Resurrecting Kambona: The danger of a single story

On 14th October, 2011, `Tanzanians` commemorated the 12th anniversary since the departure of Mwalimu Nyerere. Over the years, certain academicians, Politicians and activists have been working tirelessly to construct an image that describes Mwalimu as a `symbol of morality`.The description ranges from Nyerere being anti-corruption and in opposition to all forms of kleptocracy to promotion of social justice. It is a common knowledge that he fought hard against any efforts to commoditize land, a property that we have now auctioned blindly. It is indisputable that this is a commendable side of Nyerere.

Critically, such efforts to construct the image have overlooked the dark side of Mwalimu.I think this move has been deliberate, and literally does a great deal of injustice to people like Oscar Kambona who were vilified just because of their viewpoints. The move is deliberate and strategic due to the fact that it is easy to receive research grants and other forms of subsidies when mobilizing around Nyerere`s name.  Kambona represents so many Tanzanians who were treated unjustly on the grounds of ensuring justice.

Imprisonment, detention, torture, exile-whether self imposed or forced, confiscation of passports which implied `being stranded` and demotion were `justifiable` at least under the banner of national security and elimination of a threat to national interests. This kind of treatment to dissenters and people who held alternative thoughts to Nyerere`s throws his whole character into question as it raises so many questions. Was it necessary to deliver justice at the price of injustice? Was Nyerere`s eminent failure not partly attributable to his obstinacy? DidTanganyikahave to produce political refugees at that tender age? Who has at this juncture been vindicated by history?

I personally grew up in the rural area. I clearly remember a certain hopeless Mzee who was actually our neighbor. I came later to realize that during his youth days, he was a political activist and a strong critic of Nyerere`s policies. It’s unfortunate that his activism earned him a jail term-20 years of languishing. We have heard so many tales about persecution under the first regime (Ludovick Mwijage-The Dark Side of Nyerere`s Legacy, 1996). It is disgusting to observe that some academicians have deliberately buried these tales as if there is nothing to learn from them.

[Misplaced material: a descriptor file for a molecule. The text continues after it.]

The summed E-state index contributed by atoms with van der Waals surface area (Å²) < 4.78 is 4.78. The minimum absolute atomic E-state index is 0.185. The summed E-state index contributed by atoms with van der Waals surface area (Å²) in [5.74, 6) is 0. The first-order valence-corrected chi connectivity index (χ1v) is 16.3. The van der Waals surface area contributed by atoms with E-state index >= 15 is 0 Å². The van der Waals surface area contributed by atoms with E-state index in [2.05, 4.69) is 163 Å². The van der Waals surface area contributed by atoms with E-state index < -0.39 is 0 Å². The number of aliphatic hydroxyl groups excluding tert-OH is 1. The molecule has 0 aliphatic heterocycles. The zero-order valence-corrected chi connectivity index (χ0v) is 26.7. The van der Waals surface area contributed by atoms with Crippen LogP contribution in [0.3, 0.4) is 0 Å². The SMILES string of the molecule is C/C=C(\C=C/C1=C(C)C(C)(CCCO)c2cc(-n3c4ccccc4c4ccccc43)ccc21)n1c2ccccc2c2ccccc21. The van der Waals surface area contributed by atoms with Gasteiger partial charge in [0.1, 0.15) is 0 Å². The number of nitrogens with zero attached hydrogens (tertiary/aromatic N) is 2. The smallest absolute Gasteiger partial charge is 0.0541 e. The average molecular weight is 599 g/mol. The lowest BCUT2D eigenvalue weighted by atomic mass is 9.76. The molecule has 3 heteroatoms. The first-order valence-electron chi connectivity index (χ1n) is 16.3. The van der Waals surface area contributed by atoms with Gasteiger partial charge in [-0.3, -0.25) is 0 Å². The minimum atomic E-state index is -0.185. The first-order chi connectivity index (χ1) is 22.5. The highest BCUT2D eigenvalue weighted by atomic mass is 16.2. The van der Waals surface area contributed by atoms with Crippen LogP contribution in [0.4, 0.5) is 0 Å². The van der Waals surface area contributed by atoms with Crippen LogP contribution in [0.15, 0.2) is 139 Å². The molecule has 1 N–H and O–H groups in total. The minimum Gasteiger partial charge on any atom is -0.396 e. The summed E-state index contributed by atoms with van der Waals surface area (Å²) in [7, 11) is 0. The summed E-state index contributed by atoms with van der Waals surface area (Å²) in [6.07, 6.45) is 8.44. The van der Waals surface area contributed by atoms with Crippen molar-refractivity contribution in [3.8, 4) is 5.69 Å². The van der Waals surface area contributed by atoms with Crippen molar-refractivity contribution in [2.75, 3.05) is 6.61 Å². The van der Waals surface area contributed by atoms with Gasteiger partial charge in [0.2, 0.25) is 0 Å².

Basically, I hold the view that Nyerere is not worth `a symbol of morality` image. Oscar Kambona and others are victims haunted by the `danger of a single story`. Nevertheless, this line of thinking does not preclude his recognition as a great and visionary leader no matter the failures he went through. Nations are not built by angels-taking this fact into consideration, there is no need to falsely give him a saint-like image and exaggerate his performance unnecessarily. The younger generation has a right of knowing Nyerere from a critical perspective. Oscar Kambona agitated against one party system as he argued that the system did not guarantee a constitutional means of changing government and professed the danger of slipping into dictatorship. He was also skeptical about introducing Ujamaa-socialism without a pilot study to determine if the project would work. If these are the ideas he stood for, what makes him so bad?

As we brace ourselves to celebrate the life of this great leader, Nyerere, it is neither enough nor progressive to repeat the same praise chants leniently and thus look so unthinking. We must take this opportunity as a reminder to also reflect on the lives of those that stood up to what they believed despite the possibility of suffering persecution. We must tell their tales lest we endure the same rejection. Imagine what would have been the fate of those critical academicians, activists and Politicians that we have today only if they did the same under the first regime. I am afraid though, that most of them would succumb as some of those we have today did and escaped imprisonment. As a Pan-Africanist, I believe in the need to re-writeAfrica’s history. I feel the same forTanzania’s history. Nyerere was not a kite that flew comfortably in the wind without the aid of a string.

The nation is now grappling with the lack of courage to say no. To say no to foreigners who dubiously grab our land. To say no to mining companies which mercilessly harvest our wealth and mistreat our people without even bothering to fill in the pits that they leave behind. Courage is one lesson that can be drawn from Oscar Kambona and others who managed to say no to what they thought were inappropriate. Let us be honest and resurrect Kambona.

By Dastan Kweka

Kweka is a pan africanist based in Dar es Salaam

2 Comments

  1. ommy says:

    nimekuwa nikisikia kuhusu hiko kitabu alichoandika mwaijage..nawezaje kukipata?

  2. Mbuguni Richard says:

    Sure bro, we need the leaders like Kambona. The man had the right insights and courage for the construction of a democratic society. Disguising the tales like these and the dark side of Mwl Nyerere, has led into anxious pretending leaders who tend to leave their key responsibilities and turn into “yes boss kind of leaders”, who eventually make their personal interests their key concerns for the leadership.

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